A Tribute To Madam Bhikaiji Cama On Her Death Anniversary

Today, 13th August, 2022, marks the Remembrance Day or Death Anniversary of Indian brave-heart – nationalist, political activist, and advocate for women’s rights – Madam Bhikaiji Rustom Cama (September 24, 1861 – August 13, 1936). Marking 75 years of Indian Independence, 2022 is a landmark year in our nation’s history. In commemoration, the government has launched the ‘Har Ghar Tiranga’ initiative, under the aegis of ‘Azadi Ka Amrit Mahotsav’, to encourage people to adopt a cohesive spirit towards nation building… which was the same spirit that Madam Bhikaiji Cama displayed when she unfurled the first version of the Indian national flag (a tricolour of green, saffron and red stripes, which she co-designed with Shyamji Krishna Varma) at the International Socialist Congress, held at Stuttgart, Germany, on 21st August, 1907.

In the presence of one thousand global representatives, she proclaimed, “Behold, the flag of independent India is born! It has been made sacred by the blood of young Indians who sacrificed their lives in its honour. In the name of this flag, I appeal to lovers of freedom all over the world to support this struggle.”

This version of the Indian flag displayed eight blooming lotuses within the top green stripe, representing pre-Independence India’s eight provinces. ‘Bande Mataram’ was written across the central saffron stripe in Hindi. The bottom red stripe had a half moon to the right and a rising sun to the left, indicating the Hindu and Muslim faith. The same flag was later smuggled into India by socialist leader Indulal Yagnik and is now on display at the Maratha and Kesari Library in Pune. This first flag served as a template for the final version of the flag that we now revere, our beloved Tiranga.

Often referred to as the ‘First Lady Of Indian Independence’ Madam Cama endeavoured to focus the world’s attention on India’s freedom struggle and the poverty, starvation and oppression that Indians faced, under British Raj. She appealed globally for support in India’s struggle for autonomy from the British. At a time when the British were coming down heavily on revolutionaries, Madam Cama’s actions and words were akin to treason. She was exiled to Europe for 33 years.

Early Years and Social Service: Her presence in Europe since 1902 was also related to her selfless, social work which was deeply ingrained in her by her parents – Sorabji and Jaijibai Patel. Born into an affluent family, she had access to education – she studied at the Alexandra Native Girls’ English Institution. This was around the time when the Indian Nationalist Movement was gaining ground and Bhikaiji was very influenced by the pro-national sentiment.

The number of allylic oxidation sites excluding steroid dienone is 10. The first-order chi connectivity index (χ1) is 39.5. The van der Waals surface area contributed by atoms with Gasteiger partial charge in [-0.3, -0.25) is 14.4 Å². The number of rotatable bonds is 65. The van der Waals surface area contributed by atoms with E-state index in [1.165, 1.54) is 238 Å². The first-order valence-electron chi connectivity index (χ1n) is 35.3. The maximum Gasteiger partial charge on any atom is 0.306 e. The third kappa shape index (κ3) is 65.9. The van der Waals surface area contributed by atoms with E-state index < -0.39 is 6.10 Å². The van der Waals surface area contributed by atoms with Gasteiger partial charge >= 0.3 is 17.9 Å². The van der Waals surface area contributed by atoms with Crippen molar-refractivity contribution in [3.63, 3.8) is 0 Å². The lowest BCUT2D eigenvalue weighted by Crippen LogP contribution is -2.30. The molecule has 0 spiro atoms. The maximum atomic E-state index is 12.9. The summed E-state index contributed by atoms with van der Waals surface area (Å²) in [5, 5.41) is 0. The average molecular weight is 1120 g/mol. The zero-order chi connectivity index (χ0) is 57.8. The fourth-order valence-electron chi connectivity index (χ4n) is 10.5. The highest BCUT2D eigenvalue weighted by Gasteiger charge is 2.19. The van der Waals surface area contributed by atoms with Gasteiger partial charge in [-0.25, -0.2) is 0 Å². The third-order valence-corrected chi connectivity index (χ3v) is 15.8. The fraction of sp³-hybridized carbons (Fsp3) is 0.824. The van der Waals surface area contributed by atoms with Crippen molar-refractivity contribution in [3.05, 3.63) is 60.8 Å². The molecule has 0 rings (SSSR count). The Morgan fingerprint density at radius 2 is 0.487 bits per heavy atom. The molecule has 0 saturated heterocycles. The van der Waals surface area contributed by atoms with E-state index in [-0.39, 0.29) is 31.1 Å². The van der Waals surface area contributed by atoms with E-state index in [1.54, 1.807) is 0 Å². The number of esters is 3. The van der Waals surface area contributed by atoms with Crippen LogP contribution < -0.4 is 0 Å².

However, she married a staunch British rule supporter, lawyer Rustom Cama, on August 3, 1885. He had political aspirations and his wife’s leanings towards the Indian Freedom Struggle created a rift between the couple. She continued pursuing her social work. When Bombay faced its first famine and later the bubonic plague in October 1896, she aligned with a group working out of Bombay’s Grant Medical College to care for the victims, and in doing so, even contracted the plague. Though she survived, it left her very weak and so she travelled to Britain in 1902 for treatment.

A Significant Member of the Nationalist Movement: While she was in Britain, she was influenced by such Nationalist leaders like Dadabhai Naoroji, known as the Grand Old Man of India, Singh Rewabhai Rana as well as Shyamji Krishna Varma, who founded ‘Indian Home Rule Society’ (IHRS) in 1905. The British issued an ultimatum stating that she would be allowed to return to India only if she signed a statement pledging to not participate in the nationalist movement. She refused, and later that year, moved to Paris, where she co-founded ‘The Paris Indian Society,’ as a branch of IHRS, along with Munchershah Burjorji Godrej and S R Rana. Her home became a refuge for many world revolutionaries and was also visited by Lenin.

Cama was responsible for writing revolutionary literary works for the national movement which she published in Switzerland and the Netherlands, before distributing them. These included ‘Bande Mataram’ and the Indian Nationalist journal – ‘Madan’s Talwar’ – named after Indian revolutionary independence activist, Madan Lal Dhingra, who had assassinated William Hutt Curzon Wyllie.

Women’s Liberation: Bhikaiji Cama had famously quoted, “Do not forget the important role that women play in building a nation.” She strongly advocated gender equality and believed that women deserved equal rights as men in independent India. Once while speaking at National Conference at Cairo, Egypt, in 1910, she asked, “Where is the other half of Egypt? I see only men who represent half the country! Where are the mothers? Where are the sisters? You must not forget that the hands that rock cradles also build persons!”

Return to the Motherland: It was in 1935, after 33 years in exile, that the British allowed Madam Cama to return to her beloved India, as she had suffered a stroke that rendered her paralysed. The 74-year-old Bhikaiji breathed her last on 13th August, 1936. Selfless to the very end, she bequeathed most of her personal assets to the Avabai Petit Orphanage for girls.

A grateful nation paid tribute to this unsung heroine of the freedom struggle and on 26th January, 1962, India’s 11th Republic Day, the Indian Posts and Telegraphs Department issued a commemorative stamp in her honour. In 1997, the Indian Coast Guard also commissioned a Priyadarshini-class fast patrol vessel, named the ICGS Bhikaji Cama. While she did not get the opportunity to see her vision of free India come to fruition, nevertheless it was the relentless work of stalwarts like her which helped the nation gain its independence from British rule.


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